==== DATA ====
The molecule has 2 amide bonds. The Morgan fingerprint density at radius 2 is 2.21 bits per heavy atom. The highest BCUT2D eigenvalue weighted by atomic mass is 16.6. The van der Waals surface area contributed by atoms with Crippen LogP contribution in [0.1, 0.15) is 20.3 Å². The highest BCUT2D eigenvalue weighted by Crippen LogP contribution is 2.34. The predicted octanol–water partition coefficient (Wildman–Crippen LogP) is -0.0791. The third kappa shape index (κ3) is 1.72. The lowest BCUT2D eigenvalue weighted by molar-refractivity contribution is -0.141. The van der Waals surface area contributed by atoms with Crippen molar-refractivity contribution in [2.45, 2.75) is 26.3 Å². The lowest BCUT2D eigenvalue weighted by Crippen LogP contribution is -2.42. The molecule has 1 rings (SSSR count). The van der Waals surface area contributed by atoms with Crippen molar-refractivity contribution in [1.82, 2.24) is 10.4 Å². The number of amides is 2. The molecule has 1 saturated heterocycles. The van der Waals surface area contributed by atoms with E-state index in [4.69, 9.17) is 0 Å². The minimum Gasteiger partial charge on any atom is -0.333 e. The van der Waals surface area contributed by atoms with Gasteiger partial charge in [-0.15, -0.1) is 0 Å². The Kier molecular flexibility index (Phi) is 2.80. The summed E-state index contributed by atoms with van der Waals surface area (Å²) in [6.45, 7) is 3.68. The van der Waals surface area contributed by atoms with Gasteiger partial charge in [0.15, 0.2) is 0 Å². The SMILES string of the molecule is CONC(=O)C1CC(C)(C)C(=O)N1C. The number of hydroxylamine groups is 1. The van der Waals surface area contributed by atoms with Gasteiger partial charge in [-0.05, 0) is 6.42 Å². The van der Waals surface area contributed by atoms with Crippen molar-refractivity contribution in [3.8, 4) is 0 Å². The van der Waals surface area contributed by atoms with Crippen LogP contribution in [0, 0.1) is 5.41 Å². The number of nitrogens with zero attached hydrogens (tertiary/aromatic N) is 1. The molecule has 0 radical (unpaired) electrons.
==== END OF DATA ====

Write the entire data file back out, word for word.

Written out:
The molecule has 2 amide bonds. The Morgan fingerprint density at radius 2 is 2.21 bits per heavy atom. The highest BCUT2D eigenvalue weighted by atomic mass is 16.6. The van der Waals surface area contributed by atoms with Crippen LogP contribution in [0.1, 0.15) is 20.3 Å². The highest BCUT2D eigenvalue weighted by Crippen LogP contribution is 2.34. The predicted octanol–water partition coefficient (Wildman–Crippen LogP) is -0.0791. The third kappa shape index (κ3) is 1.72. The lowest BCUT2D eigenvalue weighted by molar-refractivity contribution is -0.141. The van der Waals surface area contributed by atoms with Crippen molar-refractivity contribution in [2.45, 2.75) is 26.3 Å². The lowest BCUT2D eigenvalue weighted by Crippen LogP contribution is -2.42. The molecule has 1 rings (SSSR count). The van der Waals surface area contributed by atoms with Crippen molar-refractivity contribution in [1.82, 2.24) is 10.4 Å². The number of amides is 2. The molecule has 1 saturated heterocycles. The van der Waals surface area contributed by atoms with E-state index in [4.69, 9.17) is 0 Å². The minimum Gasteiger partial charge on any atom is -0.333 e. The van der Waals surface area contributed by atoms with Gasteiger partial charge in [-0.15, -0.1) is 0 Å². The Kier molecular flexibility index (Phi) is 2.80. The summed E-state index contributed by atoms with van der Waals surface area (Å²) in [6.45, 7) is 3.68. The van der Waals surface area contributed by atoms with Gasteiger partial charge in [0.15, 0.2) is 0 Å². The SMILES string of the molecule is CONC(=O)C1CC(C)(C)C(=O)N1C. The number of hydroxylamine groups is 1. The van der Waals surface area contributed by atoms with Gasteiger partial charge in [-0.05, 0) is 6.42 Å². The van der Waals surface area contributed by atoms with Crippen molar-refractivity contribution in [3.8, 4) is 0 Å². The van der Waals surface area contributed by atoms with Crippen LogP contribution in [0, 0.1) is 5.41 Å². The number of nitrogens with zero attached hydrogens (tertiary/aromatic N) is 1. The molecule has 0 radical (unpaired) electrons.